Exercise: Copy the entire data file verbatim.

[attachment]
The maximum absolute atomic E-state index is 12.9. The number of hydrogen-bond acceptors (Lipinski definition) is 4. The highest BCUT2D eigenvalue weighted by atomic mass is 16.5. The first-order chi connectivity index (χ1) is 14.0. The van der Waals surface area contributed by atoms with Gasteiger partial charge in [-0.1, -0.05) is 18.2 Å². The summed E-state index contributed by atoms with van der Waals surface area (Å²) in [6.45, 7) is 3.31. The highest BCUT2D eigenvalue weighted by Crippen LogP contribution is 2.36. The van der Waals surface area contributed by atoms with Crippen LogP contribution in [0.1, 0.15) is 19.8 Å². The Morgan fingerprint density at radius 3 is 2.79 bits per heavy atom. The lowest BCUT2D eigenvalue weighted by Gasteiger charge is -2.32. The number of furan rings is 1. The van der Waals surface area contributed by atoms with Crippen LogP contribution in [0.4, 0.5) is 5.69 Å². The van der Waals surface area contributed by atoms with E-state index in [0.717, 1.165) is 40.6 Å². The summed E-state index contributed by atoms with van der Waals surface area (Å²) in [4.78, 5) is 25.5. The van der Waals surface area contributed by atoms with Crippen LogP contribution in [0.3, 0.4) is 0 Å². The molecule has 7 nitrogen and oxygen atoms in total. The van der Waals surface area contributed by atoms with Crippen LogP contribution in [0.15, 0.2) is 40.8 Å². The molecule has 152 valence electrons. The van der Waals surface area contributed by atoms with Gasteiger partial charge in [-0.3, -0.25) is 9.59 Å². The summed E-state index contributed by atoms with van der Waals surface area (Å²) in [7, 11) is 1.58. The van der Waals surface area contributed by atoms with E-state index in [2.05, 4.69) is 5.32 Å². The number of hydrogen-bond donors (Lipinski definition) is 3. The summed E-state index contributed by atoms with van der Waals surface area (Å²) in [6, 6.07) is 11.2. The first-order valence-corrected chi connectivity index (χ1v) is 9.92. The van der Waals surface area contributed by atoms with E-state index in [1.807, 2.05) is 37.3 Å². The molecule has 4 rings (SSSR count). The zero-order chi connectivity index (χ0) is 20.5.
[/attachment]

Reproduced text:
The maximum absolute atomic E-state index is 12.9. The number of hydrogen-bond acceptors (Lipinski definition) is 4. The highest BCUT2D eigenvalue weighted by atomic mass is 16.5. The first-order chi connectivity index (χ1) is 14.0. The van der Waals surface area contributed by atoms with Gasteiger partial charge in [-0.1, -0.05) is 18.2 Å². The summed E-state index contributed by atoms with van der Waals surface area (Å²) in [6.45, 7) is 3.31. The highest BCUT2D eigenvalue weighted by Crippen LogP contribution is 2.36. The van der Waals surface area contributed by atoms with Crippen LogP contribution in [0.1, 0.15) is 19.8 Å². The Morgan fingerprint density at radius 3 is 2.79 bits per heavy atom. The lowest BCUT2D eigenvalue weighted by Gasteiger charge is -2.32. The number of furan rings is 1. The van der Waals surface area contributed by atoms with Crippen LogP contribution in [0.4, 0.5) is 5.69 Å². The van der Waals surface area contributed by atoms with E-state index in [0.717, 1.165) is 40.6 Å². The summed E-state index contributed by atoms with van der Waals surface area (Å²) in [4.78, 5) is 25.5. The van der Waals surface area contributed by atoms with Crippen LogP contribution in [0.3, 0.4) is 0 Å². The molecule has 7 nitrogen and oxygen atoms in total. The van der Waals surface area contributed by atoms with Crippen LogP contribution in [0.15, 0.2) is 40.8 Å². The molecule has 152 valence electrons. The van der Waals surface area contributed by atoms with Gasteiger partial charge in [-0.3, -0.25) is 9.59 Å². The summed E-state index contributed by atoms with van der Waals surface area (Å²) in [7, 11) is 1.58. The van der Waals surface area contributed by atoms with E-state index in [2.05, 4.69) is 5.32 Å². The number of hydrogen-bond donors (Lipinski definition) is 3. The summed E-state index contributed by atoms with van der Waals surface area (Å²) in [6, 6.07) is 11.2. The first-order valence-corrected chi connectivity index (χ1v) is 9.92. The van der Waals surface area contributed by atoms with E-state index in [1.807, 2.05) is 37.3 Å². The molecule has 4 rings (SSSR count). The zero-order chi connectivity index (χ0) is 20.5.